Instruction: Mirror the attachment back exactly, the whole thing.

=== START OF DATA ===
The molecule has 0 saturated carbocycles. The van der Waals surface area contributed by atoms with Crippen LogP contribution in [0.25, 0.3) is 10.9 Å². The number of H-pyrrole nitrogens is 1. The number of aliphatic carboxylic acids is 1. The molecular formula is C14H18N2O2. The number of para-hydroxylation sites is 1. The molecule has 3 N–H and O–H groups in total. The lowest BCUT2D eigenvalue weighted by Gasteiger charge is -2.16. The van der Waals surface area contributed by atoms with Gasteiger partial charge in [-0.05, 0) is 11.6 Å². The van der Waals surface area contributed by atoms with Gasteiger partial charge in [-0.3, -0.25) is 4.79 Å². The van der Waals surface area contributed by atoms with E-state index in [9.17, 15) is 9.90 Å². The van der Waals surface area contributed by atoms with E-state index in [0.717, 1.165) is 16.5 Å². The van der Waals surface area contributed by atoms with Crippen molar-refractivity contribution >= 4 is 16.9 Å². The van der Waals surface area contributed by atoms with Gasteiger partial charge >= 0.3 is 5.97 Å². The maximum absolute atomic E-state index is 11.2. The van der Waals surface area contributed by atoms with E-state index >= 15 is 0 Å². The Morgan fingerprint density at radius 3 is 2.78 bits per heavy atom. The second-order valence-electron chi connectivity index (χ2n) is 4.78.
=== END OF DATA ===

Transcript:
The molecule has 0 saturated carbocycles. The van der Waals surface area contributed by atoms with Crippen LogP contribution in [0.25, 0.3) is 10.9 Å². The number of H-pyrrole nitrogens is 1. The number of aliphatic carboxylic acids is 1. The molecular formula is C14H18N2O2. The number of para-hydroxylation sites is 1. The molecule has 3 N–H and O–H groups in total. The lowest BCUT2D eigenvalue weighted by Gasteiger charge is -2.16. The van der Waals surface area contributed by atoms with Gasteiger partial charge in [-0.05, 0) is 11.6 Å². The van der Waals surface area contributed by atoms with Gasteiger partial charge in [-0.3, -0.25) is 4.79 Å². The van der Waals surface area contributed by atoms with E-state index in [9.17, 15) is 9.90 Å². The van der Waals surface area contributed by atoms with E-state index in [0.717, 1.165) is 16.5 Å². The van der Waals surface area contributed by atoms with Crippen molar-refractivity contribution >= 4 is 16.9 Å². The van der Waals surface area contributed by atoms with Gasteiger partial charge >= 0.3 is 5.97 Å². The maximum absolute atomic E-state index is 11.2. The van der Waals surface area contributed by atoms with E-state index >= 15 is 0 Å². The Morgan fingerprint density at radius 3 is 2.78 bits per heavy atom. The second-order valence-electron chi connectivity index (χ2n) is 4.78.